The law and sexual offences against adults in Australia
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- Reporting and conviction rates
- Alternative Models of Justice
- Evidence about past sexual experiences
- Protection of counselling communications
- Outline of Offences
- Non-consent of the victim-complainant
- What the accused thought
- Incest provisions
- Tables - Sexual offense laws and procedures in Australia
Alternative Models of Justice
Given current low reporting and conviction rates, there are obvious limits on the capacity of "law and legal reform to address effectively certain kinds of interpersonal crime, especially sexual assault" (Daly, Curtis-Fawley, Bouhours, Weber and Scholl 2003). As a result, some people working for change have begun to explore alternative models for justice and healing outside the criminal justice system.
In particular, "restorative justice" approaches are being examined for their applicability to sexual assault and domestic violence. These approaches bring together people who have been affected by criminal activity and aim to achieve a reintegration of the offender into the broader community. Restorative justice processes take a large number of forms with widely varying relationships to usual criminal justice processes (Stubbs 2004). Evaluation of family conferencing of sexual offences committed by young people in South Australia has shown that while a substantial proportion of offenders whose cases go to court are never held responsible for their conduct, family conferencing may produce better outcomes for victim-complainants. In order to enter the family conferencing program, offenders must admit the offence, although at least half of the cases going to trial result in all charges being withdrawn or dismissed. Family conferences produced outcomes far more quickly. They resulted in more apologies to victim-complainants as well as more undertakings to do community service and more undertakings to participate in therapeutic counselling from offenders than court processes. By contrast, the few custodial sentences imposed in court were almost all suspended. (Daly et al. 2003; Daly 2004).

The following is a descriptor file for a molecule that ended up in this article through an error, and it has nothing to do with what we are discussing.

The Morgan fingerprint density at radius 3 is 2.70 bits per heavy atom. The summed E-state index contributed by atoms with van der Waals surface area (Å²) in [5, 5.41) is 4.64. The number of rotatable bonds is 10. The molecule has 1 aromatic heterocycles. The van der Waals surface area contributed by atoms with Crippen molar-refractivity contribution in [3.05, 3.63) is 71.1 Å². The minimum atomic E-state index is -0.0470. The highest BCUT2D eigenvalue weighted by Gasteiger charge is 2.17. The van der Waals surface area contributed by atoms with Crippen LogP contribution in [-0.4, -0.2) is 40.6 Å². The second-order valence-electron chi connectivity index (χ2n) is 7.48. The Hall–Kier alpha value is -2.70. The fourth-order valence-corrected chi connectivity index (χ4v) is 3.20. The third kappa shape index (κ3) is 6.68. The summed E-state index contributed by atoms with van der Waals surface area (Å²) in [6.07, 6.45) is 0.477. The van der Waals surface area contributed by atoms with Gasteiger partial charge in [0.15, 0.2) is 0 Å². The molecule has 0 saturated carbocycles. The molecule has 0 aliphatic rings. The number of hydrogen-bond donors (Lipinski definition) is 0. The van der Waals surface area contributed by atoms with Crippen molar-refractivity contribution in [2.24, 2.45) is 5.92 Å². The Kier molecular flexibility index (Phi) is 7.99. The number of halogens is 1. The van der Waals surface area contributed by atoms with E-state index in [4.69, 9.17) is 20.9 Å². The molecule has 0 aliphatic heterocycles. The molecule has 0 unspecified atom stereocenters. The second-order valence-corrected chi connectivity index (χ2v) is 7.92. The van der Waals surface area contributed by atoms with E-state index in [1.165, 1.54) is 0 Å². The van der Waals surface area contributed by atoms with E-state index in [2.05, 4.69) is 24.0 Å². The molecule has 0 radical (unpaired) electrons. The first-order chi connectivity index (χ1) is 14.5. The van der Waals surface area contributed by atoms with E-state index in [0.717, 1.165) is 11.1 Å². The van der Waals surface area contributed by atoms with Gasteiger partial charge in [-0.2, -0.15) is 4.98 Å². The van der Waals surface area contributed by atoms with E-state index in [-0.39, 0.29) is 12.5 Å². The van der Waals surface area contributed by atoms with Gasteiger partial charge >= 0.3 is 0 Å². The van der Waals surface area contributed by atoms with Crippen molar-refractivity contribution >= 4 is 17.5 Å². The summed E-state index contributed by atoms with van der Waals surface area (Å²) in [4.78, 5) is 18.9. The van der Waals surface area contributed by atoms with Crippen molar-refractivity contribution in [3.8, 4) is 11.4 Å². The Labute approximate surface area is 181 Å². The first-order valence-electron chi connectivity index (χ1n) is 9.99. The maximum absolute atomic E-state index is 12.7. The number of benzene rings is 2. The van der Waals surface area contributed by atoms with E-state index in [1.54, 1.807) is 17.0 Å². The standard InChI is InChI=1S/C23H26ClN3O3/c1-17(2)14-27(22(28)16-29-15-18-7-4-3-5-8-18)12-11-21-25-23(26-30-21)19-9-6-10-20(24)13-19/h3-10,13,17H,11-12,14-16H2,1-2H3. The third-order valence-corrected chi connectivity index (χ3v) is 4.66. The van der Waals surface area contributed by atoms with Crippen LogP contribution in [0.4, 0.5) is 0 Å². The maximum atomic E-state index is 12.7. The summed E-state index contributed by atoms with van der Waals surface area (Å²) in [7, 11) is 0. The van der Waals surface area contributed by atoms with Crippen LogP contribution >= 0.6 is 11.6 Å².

However, some authors and community members have real concerns about the appropriateness of restorative approaches in dealing with sexual offences, and with domestic and family violence (and with experiences of both which is often the case when the perpetrator is a partner or family member) (Stubbs 2004). In particular, critics question whether restorative justice approaches are able to adequately address power imbalances, deal with crimes in which there may not be community consensus condemning the offender's behaviour, provide safety for victim-complainants and address the complexities of domestic violence (Stubbs 2004). Although the shortcomings of formal legal processes are documented, much less evidence is available about the capacity of restorative justice strategies to achieve safety, justice and future non-offending (Stubbs 2004). While appropriate restorative justice processes may provide a valuable alternative choice within the context of the criminal justice system, the current failures of the criminal law still need to be effectively addressed.
While appropriate restorative justice processes may provide a valuable alternative choice within the context of the criminal justice system, the current failures of the criminal law still need to be effectively addressed.
In Australia, most criminal offences, including sexual offences, are dealt with under state and territory law. This means that the law relating to sexual offences is different in each state and territory, although some jurisdictions have similar legislation. Consequently, each section of the paper deals with the similarities and differences between the states and territories. Information on evaluations of the law is provided where it has been undertaken in each jurisdiction. There is also a detailed Table at the end of this paper (pp. 32-41) outlining the specific laws and provisions that operate in each state and territory.